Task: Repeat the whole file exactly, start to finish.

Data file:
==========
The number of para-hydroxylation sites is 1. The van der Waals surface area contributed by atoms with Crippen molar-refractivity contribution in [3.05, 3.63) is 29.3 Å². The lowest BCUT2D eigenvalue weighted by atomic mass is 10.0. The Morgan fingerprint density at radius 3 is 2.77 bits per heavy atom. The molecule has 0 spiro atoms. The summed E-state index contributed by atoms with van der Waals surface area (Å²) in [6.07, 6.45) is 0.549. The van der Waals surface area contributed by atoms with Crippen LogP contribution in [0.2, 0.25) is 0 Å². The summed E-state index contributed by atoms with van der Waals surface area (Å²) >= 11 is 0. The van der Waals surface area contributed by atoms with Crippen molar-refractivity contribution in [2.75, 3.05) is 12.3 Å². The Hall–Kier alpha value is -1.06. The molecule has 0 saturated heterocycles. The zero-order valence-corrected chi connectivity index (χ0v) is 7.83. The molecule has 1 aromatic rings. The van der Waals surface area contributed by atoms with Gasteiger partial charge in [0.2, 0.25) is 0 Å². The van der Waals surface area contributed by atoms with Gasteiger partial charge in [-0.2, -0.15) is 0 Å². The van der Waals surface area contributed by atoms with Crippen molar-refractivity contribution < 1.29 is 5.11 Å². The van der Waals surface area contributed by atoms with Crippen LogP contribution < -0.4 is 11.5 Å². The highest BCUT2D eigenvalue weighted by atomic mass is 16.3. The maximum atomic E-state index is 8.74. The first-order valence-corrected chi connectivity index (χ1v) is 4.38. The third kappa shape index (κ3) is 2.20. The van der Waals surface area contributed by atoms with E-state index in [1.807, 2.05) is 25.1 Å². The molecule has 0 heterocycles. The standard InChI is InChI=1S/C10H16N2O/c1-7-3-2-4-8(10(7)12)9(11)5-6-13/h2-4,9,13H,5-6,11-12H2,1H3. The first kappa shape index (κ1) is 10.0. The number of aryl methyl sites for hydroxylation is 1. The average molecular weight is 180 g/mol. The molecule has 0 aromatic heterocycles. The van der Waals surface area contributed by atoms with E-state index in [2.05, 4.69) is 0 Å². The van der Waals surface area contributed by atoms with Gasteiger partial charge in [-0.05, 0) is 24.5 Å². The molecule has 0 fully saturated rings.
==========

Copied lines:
The number of para-hydroxylation sites is 1. The van der Waals surface area contributed by atoms with Crippen molar-refractivity contribution in [3.05, 3.63) is 29.3 Å². The lowest BCUT2D eigenvalue weighted by atomic mass is 10.0. The Morgan fingerprint density at radius 3 is 2.77 bits per heavy atom. The molecule has 0 spiro atoms. The summed E-state index contributed by atoms with van der Waals surface area (Å²) in [6.07, 6.45) is 0.549. The van der Waals surface area contributed by atoms with Crippen LogP contribution in [0.2, 0.25) is 0 Å². The summed E-state index contributed by atoms with van der Waals surface area (Å²) >= 11 is 0. The van der Waals surface area contributed by atoms with Crippen molar-refractivity contribution in [2.75, 3.05) is 12.3 Å². The Hall–Kier alpha value is -1.06. The molecule has 0 saturated heterocycles. The zero-order valence-corrected chi connectivity index (χ0v) is 7.83. The molecule has 1 aromatic rings. The van der Waals surface area contributed by atoms with Gasteiger partial charge in [0.2, 0.25) is 0 Å². The van der Waals surface area contributed by atoms with Gasteiger partial charge in [-0.2, -0.15) is 0 Å². The van der Waals surface area contributed by atoms with Crippen molar-refractivity contribution < 1.29 is 5.11 Å². The van der Waals surface area contributed by atoms with Crippen LogP contribution < -0.4 is 11.5 Å². The highest BCUT2D eigenvalue weighted by atomic mass is 16.3. The maximum atomic E-state index is 8.74. The first-order valence-corrected chi connectivity index (χ1v) is 4.38. The third kappa shape index (κ3) is 2.20. The van der Waals surface area contributed by atoms with E-state index in [1.807, 2.05) is 25.1 Å². The molecule has 0 heterocycles. The standard InChI is InChI=1S/C10H16N2O/c1-7-3-2-4-8(10(7)12)9(11)5-6-13/h2-4,9,13H,5-6,11-12H2,1H3. The first kappa shape index (κ1) is 10.0. The number of aryl methyl sites for hydroxylation is 1. The average molecular weight is 180 g/mol. The molecule has 0 aromatic heterocycles. The van der Waals surface area contributed by atoms with E-state index in [2.05, 4.69) is 0 Å². The van der Waals surface area contributed by atoms with Gasteiger partial charge in [-0.05, 0) is 24.5 Å². The molecule has 0 fully saturated rings.